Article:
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Remember vets, but don't glorify war

Jim Muys (click for larger version)
November 14, 2012 - "I was part of the forgotten generation that nobody liked. When I came back, I was spit on. We were called baby-killers. It was terrible."

That's what Oxford resident Jim (Mouse) Muys remembers about coming back to the United States after serving in the Vietnam War.

Back then, there were no ticker-tape parades or elaborate welcoming ceremonies for the veterans who returned home from the long and controversial war in southeast Asia that claimed the lives of approximately 58,000 American servicemen and women.

That's why he, and other veterans, were so gratified by the Veterans Day ceremony held Friday at Leonard Elementary School (for color photos, please see Page 28).

Muys, who's a member of North Oakland Veterans of Foreign Wars Post 334, was particularly pleased with the giant American flag created especially for this event.

The flag's 13 stripes consisted of little red-and-white student handprints.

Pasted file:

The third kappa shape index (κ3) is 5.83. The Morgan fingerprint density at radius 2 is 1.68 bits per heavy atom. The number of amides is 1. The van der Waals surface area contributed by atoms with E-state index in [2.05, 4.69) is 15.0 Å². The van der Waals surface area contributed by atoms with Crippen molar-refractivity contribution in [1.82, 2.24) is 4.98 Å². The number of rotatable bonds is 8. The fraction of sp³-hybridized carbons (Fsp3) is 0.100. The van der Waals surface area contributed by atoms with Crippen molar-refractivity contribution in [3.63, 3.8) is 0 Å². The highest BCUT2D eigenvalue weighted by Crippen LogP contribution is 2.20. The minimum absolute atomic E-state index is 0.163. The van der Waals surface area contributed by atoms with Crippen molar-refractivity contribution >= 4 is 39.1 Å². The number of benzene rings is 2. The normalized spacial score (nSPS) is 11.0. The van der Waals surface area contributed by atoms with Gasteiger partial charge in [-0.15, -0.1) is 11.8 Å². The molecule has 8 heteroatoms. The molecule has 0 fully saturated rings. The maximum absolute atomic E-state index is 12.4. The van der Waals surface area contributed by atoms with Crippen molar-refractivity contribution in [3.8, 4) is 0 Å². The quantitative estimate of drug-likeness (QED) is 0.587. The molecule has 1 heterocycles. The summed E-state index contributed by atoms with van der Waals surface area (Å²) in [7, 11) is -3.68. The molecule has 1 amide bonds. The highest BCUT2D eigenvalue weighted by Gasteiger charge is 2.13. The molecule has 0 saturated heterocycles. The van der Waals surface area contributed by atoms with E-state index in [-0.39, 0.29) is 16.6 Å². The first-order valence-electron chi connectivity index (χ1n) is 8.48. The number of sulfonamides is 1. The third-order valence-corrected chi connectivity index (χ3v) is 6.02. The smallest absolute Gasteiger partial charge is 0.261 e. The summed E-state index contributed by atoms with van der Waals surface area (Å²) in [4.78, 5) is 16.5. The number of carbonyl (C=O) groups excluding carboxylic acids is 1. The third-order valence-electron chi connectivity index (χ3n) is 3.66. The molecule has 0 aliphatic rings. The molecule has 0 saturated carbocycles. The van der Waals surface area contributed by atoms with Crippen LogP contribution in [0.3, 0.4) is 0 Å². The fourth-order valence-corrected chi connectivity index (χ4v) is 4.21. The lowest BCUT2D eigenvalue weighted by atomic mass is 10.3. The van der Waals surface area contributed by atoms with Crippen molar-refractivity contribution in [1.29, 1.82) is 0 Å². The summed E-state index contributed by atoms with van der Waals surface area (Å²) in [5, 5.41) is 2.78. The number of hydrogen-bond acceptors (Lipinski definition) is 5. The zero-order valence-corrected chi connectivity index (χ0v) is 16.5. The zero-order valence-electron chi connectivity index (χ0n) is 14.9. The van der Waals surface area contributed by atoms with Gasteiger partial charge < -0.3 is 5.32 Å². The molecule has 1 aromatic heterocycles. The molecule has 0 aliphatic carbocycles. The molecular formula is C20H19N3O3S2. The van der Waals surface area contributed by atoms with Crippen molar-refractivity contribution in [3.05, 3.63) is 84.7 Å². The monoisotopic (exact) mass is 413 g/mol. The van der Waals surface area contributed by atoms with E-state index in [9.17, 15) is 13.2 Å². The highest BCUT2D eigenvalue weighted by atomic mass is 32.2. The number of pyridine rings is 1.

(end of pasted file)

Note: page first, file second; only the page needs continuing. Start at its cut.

"This flag is really impressive," he said. "I want to thank the kids and everybody here who had a hand in making it. And it looks like there were many hands. Thank you all."

Muys, who served in the U.S. Navy, told students the best way to honor veterans is to remember them and their deeds.

"I hope that they don't forget the stories that they've heard here today," he said. "I hope you remember what we did, what we went through. Please don't forget the vets. Please don't forget the sacrifices everybody made.

"There's a lot of Purple Hearts here in this room. There's a lot of Silver Stars. There's a lot of men in here who are way more decorated than I am. Don't forget these gentlemen . . . These guys paid the price for what you have now."

Oxford resident Jim Parkhurst, a veteran of the U.S. Army, reminded students that while war is sometimes a necessary thing, it's not something to be "glorified."

"Nobody wins on either side (in war)," he said. "We've all lost friends and family during these wars. (Soldiers) have lost arms and legs. It's not like the Hollywood movies depict (it to be). Just remember that."

CJ Carnacchio is editor for The Oxford Leader. He lives in the Village of Oxford with his wife Connie and daughter Larissa. When he's not busy working on the newspaper, he enjoys cigars/pipes, Martinis/Scotch, hunting and fishing.
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